Not long ago I looked at my younger son’s phone while he was playing Pokémon Go and saw a screen filled with Chinese text. For the uninitiated, this means he was downloading the newest game hack. Pokémon Go asks you to hunt down virtual monsters by traveling around with your smartphone, and my sixth-grader had managed to reach the insanely difficult Level 31 while actually going almost nowhere. He felt proud.
September means fresh starts, and no season brings more overall job search opportunities than the period right after Labor Day. If you haven’t explored the job market lately, here’s some good news: this year, more than any in recent memory, a tightening labor market has put strong executive candidates in the driver’s seat. Whether you’re actively searching or just considering your next move, here are my favorite four steps for making the most of the Career New Year.
One of my best lessons about the workplace came from a three-year-old. Justin was enrolled in the preschool where I worked during college, and he basically defied every request we made of him. He refused to nap, never sat down to listen during story time, and constantly frustrated the teachers with his behavior. Then one day I asked him to do an exercise that proved challenging for the other children. I sat down with him, took my time explaining the exercise and made sure to give him my full attention. Then Justin truly surprised me. Not only did he cooperate and listen, but he got all the answers correct and quicker than his classmates. Even better, when I congratulated him for doing well, he wanted to keep going and continue learning. At that moment I realized Justin was actually very smart and just needed to be reached in the right way.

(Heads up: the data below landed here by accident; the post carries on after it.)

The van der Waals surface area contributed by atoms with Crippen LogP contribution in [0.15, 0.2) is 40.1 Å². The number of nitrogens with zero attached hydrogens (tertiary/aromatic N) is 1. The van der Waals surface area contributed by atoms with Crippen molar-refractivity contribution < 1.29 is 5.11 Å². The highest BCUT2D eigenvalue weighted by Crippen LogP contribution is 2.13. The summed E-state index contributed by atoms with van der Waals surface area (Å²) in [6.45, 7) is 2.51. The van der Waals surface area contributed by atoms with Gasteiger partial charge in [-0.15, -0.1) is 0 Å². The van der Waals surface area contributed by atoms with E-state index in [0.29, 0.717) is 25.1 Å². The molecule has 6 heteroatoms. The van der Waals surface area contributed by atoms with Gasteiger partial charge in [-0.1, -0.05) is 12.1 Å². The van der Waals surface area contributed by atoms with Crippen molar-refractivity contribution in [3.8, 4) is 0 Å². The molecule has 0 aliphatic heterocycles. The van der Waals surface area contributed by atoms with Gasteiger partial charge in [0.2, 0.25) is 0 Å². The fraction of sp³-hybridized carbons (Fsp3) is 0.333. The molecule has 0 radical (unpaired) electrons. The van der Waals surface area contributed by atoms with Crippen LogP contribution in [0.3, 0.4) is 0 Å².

July Fourth should rank as one of the proudest, most optimistic days of the year for people who enjoy the freedoms of living in the United States. John Adams imagined future generations celebrating the Declaration of Independence with “pomp and parade” and “illuminations” across the continent, and parades and fireworks still mark the occasion.
When my daughter was born, I joked that being a father reminded me of long nights spent as a fraternity pledge at the beck and call of upperclassmen who would summon me at a moment’s notice.
You can feel it in your gut when an interview goes bad, and as an executive search consultant, I hate to see a talented person implode. What I’ve learned is that interviewing is like flying an airplane. Planes never travel straight from point A to point B: they reach their destination by making constant course corrections. Here’s how you can do the same.
It’s taken more than 100 years to get a woman on U.S. paper currency and by the time the new $20 bills go into wide circulation, sometime in the 2020s, we may have little use for cash anyway.
“How do I identify the candidate who can best lead our organization into the future?” Great question. Most business leaders find it simplest to focus on experience and credentials. As a result, companies typically rely on rigid checklists designed to replicate the last person who held the role rather than entering uncharted territory by seeking new skills for future success. But done right, hiring for potential is a rigorous process that will lead you to the candidate you never knew you always wanted.
From Super Tuesday to the NCAA tournament, March reminds everyone how hard it is to pick a winner, and that includes the many companies that have recently completed their annual talent review and planning. Here are key characteristics you can focus on to ensure that your next hire is the right one:
Sunday’s Oscars broadcast puts a global spotlight on a two-part challenge that troubles many industries: 1) few key roles go to people of diverse backgrounds; and 2) extensive talk has done little to change that reality. As CEO of a firm that helps companies attract and retain great talent for our clients, I’d love to see the event energize leaders across many sectors to look for better ways to walk their talk on diversity.
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